British Airways PLC agreed to contribute more money to its two defined benefit plans on top of the existing level of about £330 million ($489 million) annually if the company's overall cash balance exceeds £1.8 billion, under an agreement with trustees of the plans, according to company spokeswoman Laura Goodes.
The £8 billion New Airways Pension Scheme and the £6.4 billion British Airways Pension Scheme, both based in London, will receive 100% of any amount over the £1.8 billion year-end cash balance threshold, up to £150 million. Beyond the £150 million mark, the funds will receive 50% of the excess cash to help reduce a £3.7 billion combined pension shortfall.
In addition, employees will be required to each raise their contribution, based on their annual salaries, by an additional 4.5 percentage points if they want to maintain current retirement benefits.
“The trustees understand that the airline is unable to increase its contributions in the current financial climate, but we have agreed a recovery plan that avoids closing the pension schemes, gives NAPS members choice over their future pension accruals, and increases the prudence of the assumptions employed in managing the scheme,” Keith Williams, British Airways CFO, said in a news release.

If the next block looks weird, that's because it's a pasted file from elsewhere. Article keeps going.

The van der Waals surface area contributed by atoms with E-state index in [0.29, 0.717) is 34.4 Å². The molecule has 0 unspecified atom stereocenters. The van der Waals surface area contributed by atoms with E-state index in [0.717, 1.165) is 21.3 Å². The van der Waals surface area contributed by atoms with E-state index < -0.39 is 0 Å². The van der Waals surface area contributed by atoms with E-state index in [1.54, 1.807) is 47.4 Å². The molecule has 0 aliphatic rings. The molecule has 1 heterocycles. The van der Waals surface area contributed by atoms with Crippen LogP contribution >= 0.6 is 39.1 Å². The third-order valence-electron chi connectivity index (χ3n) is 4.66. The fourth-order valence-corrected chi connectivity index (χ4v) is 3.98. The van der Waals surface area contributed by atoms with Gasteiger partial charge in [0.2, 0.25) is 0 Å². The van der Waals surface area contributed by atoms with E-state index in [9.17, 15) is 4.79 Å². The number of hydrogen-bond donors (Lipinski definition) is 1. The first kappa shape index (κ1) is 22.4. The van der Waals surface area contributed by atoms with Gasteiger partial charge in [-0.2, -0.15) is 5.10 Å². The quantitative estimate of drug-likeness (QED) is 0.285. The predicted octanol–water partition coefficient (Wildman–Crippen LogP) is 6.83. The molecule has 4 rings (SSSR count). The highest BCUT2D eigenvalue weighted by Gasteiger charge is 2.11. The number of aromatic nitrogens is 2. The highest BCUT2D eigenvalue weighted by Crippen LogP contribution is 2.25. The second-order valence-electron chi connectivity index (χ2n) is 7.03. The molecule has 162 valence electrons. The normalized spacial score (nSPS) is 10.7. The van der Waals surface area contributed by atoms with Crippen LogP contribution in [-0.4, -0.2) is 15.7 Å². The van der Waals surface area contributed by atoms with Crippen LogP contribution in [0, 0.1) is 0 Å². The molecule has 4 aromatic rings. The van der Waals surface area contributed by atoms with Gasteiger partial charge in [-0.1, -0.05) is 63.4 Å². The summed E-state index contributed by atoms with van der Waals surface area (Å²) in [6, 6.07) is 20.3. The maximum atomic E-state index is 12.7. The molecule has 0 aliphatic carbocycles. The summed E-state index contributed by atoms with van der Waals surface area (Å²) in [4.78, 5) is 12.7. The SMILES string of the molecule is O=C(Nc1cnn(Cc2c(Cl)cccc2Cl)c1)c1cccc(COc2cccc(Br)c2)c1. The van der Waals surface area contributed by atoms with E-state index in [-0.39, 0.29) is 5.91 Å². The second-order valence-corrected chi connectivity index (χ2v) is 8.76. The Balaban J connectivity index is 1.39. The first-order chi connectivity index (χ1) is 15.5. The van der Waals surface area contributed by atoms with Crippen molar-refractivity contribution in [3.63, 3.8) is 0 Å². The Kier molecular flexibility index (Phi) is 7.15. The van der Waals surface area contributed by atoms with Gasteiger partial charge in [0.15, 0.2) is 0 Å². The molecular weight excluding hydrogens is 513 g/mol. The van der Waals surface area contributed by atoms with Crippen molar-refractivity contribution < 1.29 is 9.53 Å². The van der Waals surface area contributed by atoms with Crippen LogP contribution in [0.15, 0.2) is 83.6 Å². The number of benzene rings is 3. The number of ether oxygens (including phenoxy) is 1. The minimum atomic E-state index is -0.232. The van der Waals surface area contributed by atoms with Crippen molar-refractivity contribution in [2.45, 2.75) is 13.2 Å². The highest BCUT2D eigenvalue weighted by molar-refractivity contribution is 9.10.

The agreement is the “one outstanding item” before BA can proceed with a plan to put its proposed merger with Spain's Iberia Lineas Aereas de Espana before shareholders, Ms. Goodes said. The proposal requires approval from both Iberia and the Pensions Regulator, which oversees occupational pensions in the U.K. Iberia has three months to respond, while there is no time limit for the U.K. regulator.
“The Pensions Regulator's initial response to the overall package has been positive and we look forward to receiving their confirmation that they have no objections once they have time to analyze the plan fully,” Mr. Williams said.
According to David Lane, partner at consultant Lane, Clark & Peacock who's familiar with the agreement, the recovery of the equity market over the past year has added about £2 billion in pension assets for BA and helped the company reach the agreement with the trustees. However, in a prepared statement, he questioned whether long-term risks have been substantially reduced.
“This £2 billion increase represents 80% of British Airways' current market capitalization and shows clearly just how exposed British Airways is and will continue to be to its pensions liabilities,” Mr. Lane said in the LC&P statement. “Despite the funding agreement, British Airways' pensions risks are not going to vanish overnight and will significantly impact the company's performance and prospects for many years to come.”